Slideshow Remote does have some useful additional features, one of which is the option to read PowerPoint slide notes. Slideshow Remote has a ‘Notes’ section, in which a presenter can view the text they have written in the notes section of PowerPoint. This can be useful for presenters unfamiliar with the content, particularly in rehearsal stages. Of course, presenters need to be careful not to use notes too much as it can negatively impact audience engagement, and if presenters learn to rely on notes it can lead to them not setting aside sufficient time for rehearsal.
What’s wrong with it?
You have to be connected to a Wi-Fi network for Slideshow Remote to work, which could be a deal breaker if you turn up to deliver a presentation and have no access to a Wi-Fi connection, or if the connection is unreliable.
There is a lag with the screen capture on the device and you often have to manually update the screen so that the device screen matches the projected screen. In the pro version, the screen will update automatically, although there is a still a lag.
Screen capture is not perfect, even in full screen view on the iPad. Proportions are distorted on the device and animations do not display correctly, but ultimately this should not impact the overall presentation as audiences cannot see this and presenters should be referring to the presentation screen instead.
Slideshow Remote can be a bit fiddly to use, particularly on a small screen. Slide notes and on-screen displays can be distracting rather than helpful, and the presenter should be careful not to become reliant on them. There’s also a pop-up ad for the paid version of Slideshow Remote that appears every time you open the app if you’re using the free version, which is a little irritating, but to be expected.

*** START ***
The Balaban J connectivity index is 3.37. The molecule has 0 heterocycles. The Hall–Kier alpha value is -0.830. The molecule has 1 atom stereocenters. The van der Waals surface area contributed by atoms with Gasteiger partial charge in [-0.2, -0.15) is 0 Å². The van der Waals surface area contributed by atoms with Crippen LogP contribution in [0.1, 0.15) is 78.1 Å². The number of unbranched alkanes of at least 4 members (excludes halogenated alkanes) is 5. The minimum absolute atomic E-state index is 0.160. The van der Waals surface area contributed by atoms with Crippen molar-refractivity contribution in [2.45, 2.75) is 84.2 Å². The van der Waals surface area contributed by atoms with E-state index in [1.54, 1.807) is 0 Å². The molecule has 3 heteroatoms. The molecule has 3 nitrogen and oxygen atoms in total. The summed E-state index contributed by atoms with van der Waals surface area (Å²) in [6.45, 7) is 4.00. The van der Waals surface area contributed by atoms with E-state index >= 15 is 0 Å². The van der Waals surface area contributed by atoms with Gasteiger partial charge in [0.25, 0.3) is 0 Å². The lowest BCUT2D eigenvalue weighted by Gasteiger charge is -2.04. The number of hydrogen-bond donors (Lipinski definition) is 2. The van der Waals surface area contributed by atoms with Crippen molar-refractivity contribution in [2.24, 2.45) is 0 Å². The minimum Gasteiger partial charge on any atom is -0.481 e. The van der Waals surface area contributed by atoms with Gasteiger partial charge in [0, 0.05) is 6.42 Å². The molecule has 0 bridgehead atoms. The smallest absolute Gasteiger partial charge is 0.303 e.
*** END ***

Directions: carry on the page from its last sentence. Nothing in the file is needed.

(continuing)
Another – rather major – downfall of Slideshow Remote is that the computer software is not currently compatible on Mac or Linux, so unless you run on Windows you’ll have to look elsewhere!
Should I buy it?
The features discussed in this review are provided with the free version of Slideshow Remote, but for £2.99 ($4.99) presenters can buy the pro version that includes a lot more features, including draw/erase annotations on screen, laser beam and the ability to jump to any slide. In theory, these extra features sound useful, but in practice can often hinder rather than help the presenter. Annotating visuals can be a great way to keep audiences engaged with content, but presenters need to be careful not to focus too much on the device in their hands – it would be far more useful to annotate directly onto the projector screen, which some technology (such as SightDeck) allows.
For a free app, Slideshow Remote does the job, and it’s always useful to have a backup solution. But if you’re looking to spend money and don’t really see the need for the extra features, you’d be better off ignoring the apps and buying a proper remote – they’re more reliable, and definitely worth the price and simplicity.
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The open62 training course as well was excellent. It was good to see the science behind presenting explained – it actually made a lot of sense. Presenters don’t really give thought to these things on a daily basis, but they can have a huge impact. The course highlighted this, and I definitely have a better understanding of presenting now.